Snoring may be a sign of a more serious condition known as obstructive sleep apnea (OSA). OSA is characterized by multiple episodes of breathing pauses and blockage, due to upper airway narrowing or collapse. This results in lower amounts of oxygen in the blood, which causes the heart to work harder.
Treatment is discussed with our Otolaryngologists, breaking down multiple options from nonsurgical to surgical. It is important to define the sleep apnea existence and severity by setting up a sleep study, ordered by our physicians. Nonsurgical options play an important role as first line therapies and should be discussed in full at your appointment at Sonoran ENT. Beyond non-surgical therapies, surgery can be discussed as well, including:
- Uvulopalatopharyngoplasty (UPPP) – This is the surgical procedure that involves removal of excess soft palate tissue to open the oral/throat airway. This increases airflow and minimizing tissue vibration. A tonsillectomy is typically added to the procedure if they exist.
- Septoplasty/Turbinate Reduction – This is a procedure that increases the air flow capacity of the nose. This in turn decreases the obstruction in the upper airway.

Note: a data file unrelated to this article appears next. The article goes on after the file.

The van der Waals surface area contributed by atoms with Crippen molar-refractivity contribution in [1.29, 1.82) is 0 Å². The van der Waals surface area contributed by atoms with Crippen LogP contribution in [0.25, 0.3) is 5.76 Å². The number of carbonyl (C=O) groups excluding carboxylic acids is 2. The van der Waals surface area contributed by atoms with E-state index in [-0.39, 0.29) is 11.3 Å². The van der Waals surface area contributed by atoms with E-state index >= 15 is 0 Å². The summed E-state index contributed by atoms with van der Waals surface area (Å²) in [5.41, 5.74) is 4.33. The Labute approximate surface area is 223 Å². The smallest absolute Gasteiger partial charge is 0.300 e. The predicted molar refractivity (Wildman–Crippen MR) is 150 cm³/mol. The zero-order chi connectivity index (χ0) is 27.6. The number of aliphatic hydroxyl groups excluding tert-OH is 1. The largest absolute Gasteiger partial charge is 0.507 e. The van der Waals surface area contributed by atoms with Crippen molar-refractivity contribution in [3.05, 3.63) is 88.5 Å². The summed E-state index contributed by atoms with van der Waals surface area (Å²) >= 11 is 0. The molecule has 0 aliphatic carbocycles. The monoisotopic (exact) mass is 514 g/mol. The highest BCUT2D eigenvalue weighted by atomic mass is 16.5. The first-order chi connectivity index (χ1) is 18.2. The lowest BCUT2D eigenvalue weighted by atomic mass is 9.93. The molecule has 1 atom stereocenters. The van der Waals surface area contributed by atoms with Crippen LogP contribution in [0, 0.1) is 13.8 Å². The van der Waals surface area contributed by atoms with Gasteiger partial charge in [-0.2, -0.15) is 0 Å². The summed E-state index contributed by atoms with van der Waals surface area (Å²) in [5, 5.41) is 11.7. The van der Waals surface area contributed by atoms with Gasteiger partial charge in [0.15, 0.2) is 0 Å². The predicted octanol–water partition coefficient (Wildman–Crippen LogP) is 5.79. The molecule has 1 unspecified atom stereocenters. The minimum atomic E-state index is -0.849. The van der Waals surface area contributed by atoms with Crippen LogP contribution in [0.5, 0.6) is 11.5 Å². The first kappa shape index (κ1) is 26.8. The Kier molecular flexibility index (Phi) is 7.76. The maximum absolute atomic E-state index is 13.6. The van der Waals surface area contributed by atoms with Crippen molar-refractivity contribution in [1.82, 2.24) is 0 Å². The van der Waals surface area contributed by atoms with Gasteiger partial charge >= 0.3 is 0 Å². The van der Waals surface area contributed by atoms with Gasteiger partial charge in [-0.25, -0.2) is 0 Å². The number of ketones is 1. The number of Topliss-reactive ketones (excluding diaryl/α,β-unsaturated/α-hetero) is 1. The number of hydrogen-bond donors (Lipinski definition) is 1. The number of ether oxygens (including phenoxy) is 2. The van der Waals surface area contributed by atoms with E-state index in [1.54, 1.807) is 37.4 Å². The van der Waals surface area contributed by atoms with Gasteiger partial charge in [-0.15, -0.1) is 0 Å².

- In-office Inferior Turbinate Reduction (Celon; Olympus) – The inferior turbinates are folds of tissue on the inside sidewall of the nose that can cause obstruction, and lead to nasal congestion with associated snoring. The Celon bipolar radio-frequency induced thermotherapy (RFITT) can be performed as a quick procedure, with quick recovery, with local anesthesia in office, for almost immediate results and relief. Click HERE for a video example of the procedure.
- Genioglossus and Hyoid Advancement – This is encompasses surgical procedures that prevents collapse of the lower throat and pulls the tongue muscles forward, thereby opening the obstructed airway. This is for a select patient population with obstruction associated with an obstructive tongue or collapsible pharyngeal airway.
Read more about Sleep Apnea